Inadmissible Asylum Seekers - Question for Short Debate

Part of the debate – in the House of Lords am 4:07 pm ar 9 Mai 2024.

Danfonwch hysbysiad imi am ddadleuon fel hyn

Photo of The Bishop of St Albans The Bishop of St Albans Convenor of the Lords Spiritual 4:07, 9 Mai 2024

My Lords, I thank the noble Lord, Lord German, for obtaining this debate on a very important area that, although it has, sadly, become very party political, is somewhere that we need to get real and use everyone’s creative thinking to try to find solutions. This is affecting virtually every country, to a greater or lesser degree, in Europe; it is not going to go away; we are dealing with the lives of vulnerable people; and I hope we can try to think together about the way forward. I have a certain reticence to speak as this is an area where some of the legislation is extremely complex, and I hope I will bring some light rather than more confusion to it.

The passing of the Illegal Migration Act, alongside the Rwanda plan, appears to have created much more confusion and overlapping statuses for asylum seekers. We now have asylum seekers whose applications were made before 28 June 2022 and the Nationality and Borders Act, those whose applications were made from 28 June 2022 to 6 March 2023, the group between 7 March to 19 July, and then those who applied after 20 July 2023. As I understand it, all are affected by slightly different legislation.

This is not my area of expertise, but it seems clear to me—this echoes the concerns certainly of many on these Benches, but I think throughout the House—that a number of applications for asylum will be deemed permanently inadmissible, yet the asylum seekers will remain in the UK as they cannot be removed either back to their own country or to Rwanda, simply because there are not enough spaces. This has already been pointed out with some detailed figures; as I understand, there are nothing like enough places for the numbers who need to be removed. They are stuck here. I thought that the word that the noble Lord, Lord German, used was very significant: they are in a state of limbo, never to be granted leave to remain. This cannot be a sustainable situation not only for their sake, which is the biggest issue, but because of the cost to the taxpayer, as thousands of asylum seekers will remain indefinitely dependent on Home Office accommodation and some sort of support.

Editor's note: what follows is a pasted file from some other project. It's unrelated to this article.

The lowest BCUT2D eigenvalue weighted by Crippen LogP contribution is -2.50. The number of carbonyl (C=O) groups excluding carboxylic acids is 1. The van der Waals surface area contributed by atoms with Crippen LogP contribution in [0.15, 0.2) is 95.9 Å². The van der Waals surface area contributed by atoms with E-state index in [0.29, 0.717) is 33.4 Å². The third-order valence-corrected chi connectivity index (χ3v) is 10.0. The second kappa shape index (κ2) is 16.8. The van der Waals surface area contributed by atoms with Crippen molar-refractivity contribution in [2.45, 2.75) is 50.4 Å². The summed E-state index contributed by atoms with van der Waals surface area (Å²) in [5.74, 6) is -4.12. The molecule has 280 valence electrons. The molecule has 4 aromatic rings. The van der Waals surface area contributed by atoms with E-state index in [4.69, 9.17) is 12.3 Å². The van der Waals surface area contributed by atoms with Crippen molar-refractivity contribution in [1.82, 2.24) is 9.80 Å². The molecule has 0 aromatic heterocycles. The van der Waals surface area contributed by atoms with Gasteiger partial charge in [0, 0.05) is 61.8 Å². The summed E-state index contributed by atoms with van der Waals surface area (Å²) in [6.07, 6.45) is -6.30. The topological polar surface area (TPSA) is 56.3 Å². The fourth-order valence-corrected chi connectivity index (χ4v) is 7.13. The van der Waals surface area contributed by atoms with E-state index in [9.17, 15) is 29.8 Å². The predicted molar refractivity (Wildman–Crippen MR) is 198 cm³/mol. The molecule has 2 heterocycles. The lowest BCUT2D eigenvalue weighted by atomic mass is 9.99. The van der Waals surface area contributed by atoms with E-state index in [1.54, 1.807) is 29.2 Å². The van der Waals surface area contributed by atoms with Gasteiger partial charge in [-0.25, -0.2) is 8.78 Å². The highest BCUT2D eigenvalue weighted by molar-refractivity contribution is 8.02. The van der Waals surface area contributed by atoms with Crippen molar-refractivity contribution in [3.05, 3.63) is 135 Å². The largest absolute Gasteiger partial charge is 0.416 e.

There are also questions about the choices left for those trapped in this situation and the fact that thousands of those intended for deportation to Rwanda cannot, at the moment, be located. It indicates that they may be driven underground, where they are at risk of exploitation and destitution.

I would like to raise the particular point not only that hundreds of unaccompanied children housed in Home Office hotels and hostels went missing last year—we do not know whether they have been kidnapped or, as some people say, recruited by criminal gangs—but that recent reports indicate that over 350 children were held in UK detention facilities in France between January 2022 and October 2023. Many of these children would have been left extremely traumatised, yet it appears that the Home Office held no information on the number of officers trained in safeguarding and modern slavery at these facilities. We have a duty of care to these children, who are extremely vulnerable, and these reports are indeed alarming.

I will also take this opportunity to ask the Minister how many asylum-seeking children in the UK are unaccounted for and what the Government are doing about it. What are we doing to ensure that unaccompanied asylum-seeking children, arriving now and in the future, are properly cared for and protected? We urgently need robust safeguards and clarity on where responsibility for these children lies.

I know that, many times during the passage of the Rwanda Bill 2024 in this House, my right reverend friend the Bishop of Chelmsford spoke passionately for the case to protect unaccompanied asylum-seeking children. I wish simply to press on the Minister and the Government the importance of protecting these vulnerable children from danger or exploitation while they are here, however long they are here for, regardless of their immigration status.